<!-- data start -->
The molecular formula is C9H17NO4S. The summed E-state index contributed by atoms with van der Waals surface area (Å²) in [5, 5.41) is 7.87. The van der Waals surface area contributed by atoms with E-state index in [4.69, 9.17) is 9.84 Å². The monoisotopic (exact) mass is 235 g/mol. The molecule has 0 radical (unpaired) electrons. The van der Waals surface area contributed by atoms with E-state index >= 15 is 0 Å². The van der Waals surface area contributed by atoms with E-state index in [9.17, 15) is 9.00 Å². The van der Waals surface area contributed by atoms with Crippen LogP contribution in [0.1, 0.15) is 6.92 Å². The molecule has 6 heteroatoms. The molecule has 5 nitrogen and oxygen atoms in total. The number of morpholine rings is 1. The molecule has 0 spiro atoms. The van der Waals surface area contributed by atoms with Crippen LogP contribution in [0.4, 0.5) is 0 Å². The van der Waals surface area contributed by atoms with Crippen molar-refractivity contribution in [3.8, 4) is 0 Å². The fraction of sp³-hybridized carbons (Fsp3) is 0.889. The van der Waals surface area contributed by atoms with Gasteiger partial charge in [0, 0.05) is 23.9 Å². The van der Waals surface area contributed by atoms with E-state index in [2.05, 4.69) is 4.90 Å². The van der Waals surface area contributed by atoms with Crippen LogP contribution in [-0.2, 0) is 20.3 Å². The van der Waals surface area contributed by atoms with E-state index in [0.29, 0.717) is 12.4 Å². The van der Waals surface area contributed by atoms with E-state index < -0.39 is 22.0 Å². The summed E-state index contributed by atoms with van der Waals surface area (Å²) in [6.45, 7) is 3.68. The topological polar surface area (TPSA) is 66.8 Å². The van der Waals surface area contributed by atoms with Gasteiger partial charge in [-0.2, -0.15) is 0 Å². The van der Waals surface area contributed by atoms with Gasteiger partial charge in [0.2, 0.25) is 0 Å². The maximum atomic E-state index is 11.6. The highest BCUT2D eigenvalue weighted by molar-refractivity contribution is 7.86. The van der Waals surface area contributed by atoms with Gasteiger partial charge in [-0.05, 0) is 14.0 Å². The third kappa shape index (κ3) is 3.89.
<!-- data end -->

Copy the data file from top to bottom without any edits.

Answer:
The molecular formula is C9H17NO4S. The summed E-state index contributed by atoms with van der Waals surface area (Å²) in [5, 5.41) is 7.87. The van der Waals surface area contributed by atoms with E-state index in [4.69, 9.17) is 9.84 Å². The monoisotopic (exact) mass is 235 g/mol. The molecule has 0 radical (unpaired) electrons. The van der Waals surface area contributed by atoms with E-state index >= 15 is 0 Å². The van der Waals surface area contributed by atoms with E-state index in [9.17, 15) is 9.00 Å². The van der Waals surface area contributed by atoms with Crippen LogP contribution in [0.1, 0.15) is 6.92 Å². The molecule has 6 heteroatoms. The molecule has 5 nitrogen and oxygen atoms in total. The number of morpholine rings is 1. The molecule has 0 spiro atoms. The van der Waals surface area contributed by atoms with Crippen LogP contribution in [0.4, 0.5) is 0 Å². The van der Waals surface area contributed by atoms with Crippen molar-refractivity contribution in [3.8, 4) is 0 Å². The fraction of sp³-hybridized carbons (Fsp3) is 0.889. The van der Waals surface area contributed by atoms with Gasteiger partial charge in [0, 0.05) is 23.9 Å². The van der Waals surface area contributed by atoms with E-state index in [2.05, 4.69) is 4.90 Å². The van der Waals surface area contributed by atoms with Crippen LogP contribution in [-0.2, 0) is 20.3 Å². The van der Waals surface area contributed by atoms with E-state index in [0.29, 0.717) is 12.4 Å². The van der Waals surface area contributed by atoms with E-state index < -0.39 is 22.0 Å². The summed E-state index contributed by atoms with van der Waals surface area (Å²) in [6.45, 7) is 3.68. The topological polar surface area (TPSA) is 66.8 Å². The van der Waals surface area contributed by atoms with Gasteiger partial charge in [-0.2, -0.15) is 0 Å². The van der Waals surface area contributed by atoms with Gasteiger partial charge in [0.2, 0.25) is 0 Å². The maximum atomic E-state index is 11.6. The highest BCUT2D eigenvalue weighted by molar-refractivity contribution is 7.86. The van der Waals surface area contributed by atoms with Gasteiger partial charge in [-0.05, 0) is 14.0 Å². The third kappa shape index (κ3) is 3.89.